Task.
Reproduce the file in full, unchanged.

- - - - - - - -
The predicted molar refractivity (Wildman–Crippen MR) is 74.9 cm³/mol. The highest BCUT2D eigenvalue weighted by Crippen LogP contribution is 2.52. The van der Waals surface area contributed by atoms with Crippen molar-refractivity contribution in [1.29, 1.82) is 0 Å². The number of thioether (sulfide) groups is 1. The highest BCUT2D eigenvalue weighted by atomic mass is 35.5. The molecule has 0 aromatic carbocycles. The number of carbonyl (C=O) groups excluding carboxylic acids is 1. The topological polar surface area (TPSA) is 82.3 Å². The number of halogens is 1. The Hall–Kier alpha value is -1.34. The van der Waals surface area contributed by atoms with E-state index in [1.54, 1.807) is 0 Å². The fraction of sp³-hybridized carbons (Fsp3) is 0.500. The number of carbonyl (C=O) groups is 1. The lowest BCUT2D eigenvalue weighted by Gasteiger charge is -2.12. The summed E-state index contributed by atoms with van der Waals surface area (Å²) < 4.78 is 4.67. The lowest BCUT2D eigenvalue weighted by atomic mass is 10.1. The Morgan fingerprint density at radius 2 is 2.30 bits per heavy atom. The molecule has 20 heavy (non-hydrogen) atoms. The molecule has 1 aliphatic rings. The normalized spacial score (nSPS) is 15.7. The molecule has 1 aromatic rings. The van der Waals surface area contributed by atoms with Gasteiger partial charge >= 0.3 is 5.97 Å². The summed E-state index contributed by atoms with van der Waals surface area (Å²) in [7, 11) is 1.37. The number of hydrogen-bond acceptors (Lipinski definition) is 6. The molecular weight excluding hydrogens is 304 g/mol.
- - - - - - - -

The predicted molar refractivity (Wildman–Crippen MR) is 74.9 cm³/mol. The highest BCUT2D eigenvalue weighted by Crippen LogP contribution is 2.52. The van der Waals surface area contributed by atoms with Crippen molar-refractivity contribution in [1.29, 1.82) is 0 Å². The number of thioether (sulfide) groups is 1. The highest BCUT2D eigenvalue weighted by atomic mass is 35.5. The molecule has 0 aromatic carbocycles. The number of carbonyl (C=O) groups excluding carboxylic acids is 1. The topological polar surface area (TPSA) is 82.3 Å². The number of halogens is 1. The Hall–Kier alpha value is -1.34. The van der Waals surface area contributed by atoms with E-state index in [1.54, 1.807) is 0 Å². The fraction of sp³-hybridized carbons (Fsp3) is 0.500. The number of carbonyl (C=O) groups is 1. The lowest BCUT2D eigenvalue weighted by Gasteiger charge is -2.12. The summed E-state index contributed by atoms with van der Waals surface area (Å²) < 4.78 is 4.67. The lowest BCUT2D eigenvalue weighted by atomic mass is 10.1. The Morgan fingerprint density at radius 2 is 2.30 bits per heavy atom. The molecule has 20 heavy (non-hydrogen) atoms. The molecule has 1 aliphatic rings. The normalized spacial score (nSPS) is 15.7. The molecule has 1 aromatic rings. The van der Waals surface area contributed by atoms with Gasteiger partial charge >= 0.3 is 5.97 Å². The summed E-state index contributed by atoms with van der Waals surface area (Å²) in [7, 11) is 1.37. The number of hydrogen-bond acceptors (Lipinski definition) is 6. The molecular weight excluding hydrogens is 304 g/mol.